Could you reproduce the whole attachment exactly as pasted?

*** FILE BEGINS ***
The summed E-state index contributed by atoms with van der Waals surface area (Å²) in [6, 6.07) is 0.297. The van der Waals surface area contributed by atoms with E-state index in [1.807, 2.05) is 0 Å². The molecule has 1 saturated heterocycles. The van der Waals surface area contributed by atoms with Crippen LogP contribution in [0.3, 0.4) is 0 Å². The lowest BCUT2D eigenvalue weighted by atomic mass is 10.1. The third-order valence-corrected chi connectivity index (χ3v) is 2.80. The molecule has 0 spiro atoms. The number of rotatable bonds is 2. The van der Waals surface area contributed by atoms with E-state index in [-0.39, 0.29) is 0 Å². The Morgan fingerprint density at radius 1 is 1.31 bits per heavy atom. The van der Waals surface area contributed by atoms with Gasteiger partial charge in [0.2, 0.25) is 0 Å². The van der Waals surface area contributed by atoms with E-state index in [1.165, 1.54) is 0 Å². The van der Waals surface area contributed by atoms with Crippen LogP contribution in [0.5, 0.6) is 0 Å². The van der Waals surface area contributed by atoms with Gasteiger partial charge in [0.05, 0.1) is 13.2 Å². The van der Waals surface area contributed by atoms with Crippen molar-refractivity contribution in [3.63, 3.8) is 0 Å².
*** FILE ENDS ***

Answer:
The summed E-state index contributed by atoms with van der Waals surface area (Å²) in [6, 6.07) is 0.297. The van der Waals surface area contributed by atoms with E-state index in [1.807, 2.05) is 0 Å². The molecule has 1 saturated heterocycles. The van der Waals surface area contributed by atoms with Crippen LogP contribution in [0.3, 0.4) is 0 Å². The lowest BCUT2D eigenvalue weighted by atomic mass is 10.1. The third-order valence-corrected chi connectivity index (χ3v) is 2.80. The molecule has 0 spiro atoms. The number of rotatable bonds is 2. The van der Waals surface area contributed by atoms with E-state index in [-0.39, 0.29) is 0 Å². The Morgan fingerprint density at radius 1 is 1.31 bits per heavy atom. The van der Waals surface area contributed by atoms with Gasteiger partial charge in [0.2, 0.25) is 0 Å². The van der Waals surface area contributed by atoms with E-state index in [1.165, 1.54) is 0 Å². The van der Waals surface area contributed by atoms with Crippen LogP contribution in [0.5, 0.6) is 0 Å². The van der Waals surface area contributed by atoms with Gasteiger partial charge in [0.05, 0.1) is 13.2 Å². The van der Waals surface area contributed by atoms with Crippen molar-refractivity contribution in [3.63, 3.8) is 0 Å².